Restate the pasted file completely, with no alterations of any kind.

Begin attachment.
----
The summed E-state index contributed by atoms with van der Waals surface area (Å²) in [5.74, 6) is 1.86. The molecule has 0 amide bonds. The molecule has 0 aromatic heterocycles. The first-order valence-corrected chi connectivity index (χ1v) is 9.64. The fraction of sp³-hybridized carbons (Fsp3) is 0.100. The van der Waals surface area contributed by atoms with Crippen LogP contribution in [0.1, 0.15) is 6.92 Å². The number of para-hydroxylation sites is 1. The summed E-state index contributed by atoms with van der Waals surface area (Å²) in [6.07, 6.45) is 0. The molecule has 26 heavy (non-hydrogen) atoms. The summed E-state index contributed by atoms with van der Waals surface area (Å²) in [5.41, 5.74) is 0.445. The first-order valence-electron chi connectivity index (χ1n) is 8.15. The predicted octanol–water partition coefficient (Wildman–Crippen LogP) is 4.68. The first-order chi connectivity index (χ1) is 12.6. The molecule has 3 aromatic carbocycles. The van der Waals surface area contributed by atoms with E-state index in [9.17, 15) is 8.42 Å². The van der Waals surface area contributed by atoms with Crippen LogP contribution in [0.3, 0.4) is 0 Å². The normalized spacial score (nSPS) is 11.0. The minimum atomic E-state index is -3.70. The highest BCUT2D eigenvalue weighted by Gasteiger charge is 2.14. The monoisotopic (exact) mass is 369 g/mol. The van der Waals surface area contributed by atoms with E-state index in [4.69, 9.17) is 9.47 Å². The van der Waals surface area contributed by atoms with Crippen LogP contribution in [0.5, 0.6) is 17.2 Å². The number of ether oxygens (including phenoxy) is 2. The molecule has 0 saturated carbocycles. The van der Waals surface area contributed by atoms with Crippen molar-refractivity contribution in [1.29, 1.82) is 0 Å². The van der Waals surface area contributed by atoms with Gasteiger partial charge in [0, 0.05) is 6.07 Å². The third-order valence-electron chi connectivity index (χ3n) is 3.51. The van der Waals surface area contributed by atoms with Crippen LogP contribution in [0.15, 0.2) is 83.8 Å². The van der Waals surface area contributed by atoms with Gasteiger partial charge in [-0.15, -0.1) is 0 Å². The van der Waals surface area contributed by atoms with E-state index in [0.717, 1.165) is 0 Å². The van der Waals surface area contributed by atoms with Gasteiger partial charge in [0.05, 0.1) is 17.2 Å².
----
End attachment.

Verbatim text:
The summed E-state index contributed by atoms with van der Waals surface area (Å²) in [5.74, 6) is 1.86. The molecule has 0 amide bonds. The molecule has 0 aromatic heterocycles. The first-order valence-corrected chi connectivity index (χ1v) is 9.64. The fraction of sp³-hybridized carbons (Fsp3) is 0.100. The van der Waals surface area contributed by atoms with Crippen LogP contribution in [0.1, 0.15) is 6.92 Å². The number of para-hydroxylation sites is 1. The summed E-state index contributed by atoms with van der Waals surface area (Å²) in [6.07, 6.45) is 0. The molecule has 26 heavy (non-hydrogen) atoms. The summed E-state index contributed by atoms with van der Waals surface area (Å²) in [5.41, 5.74) is 0.445. The first-order valence-electron chi connectivity index (χ1n) is 8.15. The predicted octanol–water partition coefficient (Wildman–Crippen LogP) is 4.68. The first-order chi connectivity index (χ1) is 12.6. The molecule has 3 aromatic carbocycles. The van der Waals surface area contributed by atoms with E-state index in [9.17, 15) is 8.42 Å². The van der Waals surface area contributed by atoms with Crippen LogP contribution in [0.3, 0.4) is 0 Å². The normalized spacial score (nSPS) is 11.0. The minimum atomic E-state index is -3.70. The highest BCUT2D eigenvalue weighted by Gasteiger charge is 2.14. The monoisotopic (exact) mass is 369 g/mol. The van der Waals surface area contributed by atoms with E-state index in [4.69, 9.17) is 9.47 Å². The van der Waals surface area contributed by atoms with Crippen LogP contribution in [0.5, 0.6) is 17.2 Å². The number of ether oxygens (including phenoxy) is 2. The molecule has 0 saturated carbocycles. The van der Waals surface area contributed by atoms with Crippen molar-refractivity contribution in [1.29, 1.82) is 0 Å². The van der Waals surface area contributed by atoms with Gasteiger partial charge in [0, 0.05) is 6.07 Å². The third-order valence-electron chi connectivity index (χ3n) is 3.51. The van der Waals surface area contributed by atoms with Crippen LogP contribution in [0.15, 0.2) is 83.8 Å². The van der Waals surface area contributed by atoms with Gasteiger partial charge in [-0.15, -0.1) is 0 Å². The van der Waals surface area contributed by atoms with E-state index in [0.717, 1.165) is 0 Å². The van der Waals surface area contributed by atoms with Gasteiger partial charge in [0.05, 0.1) is 17.2 Å².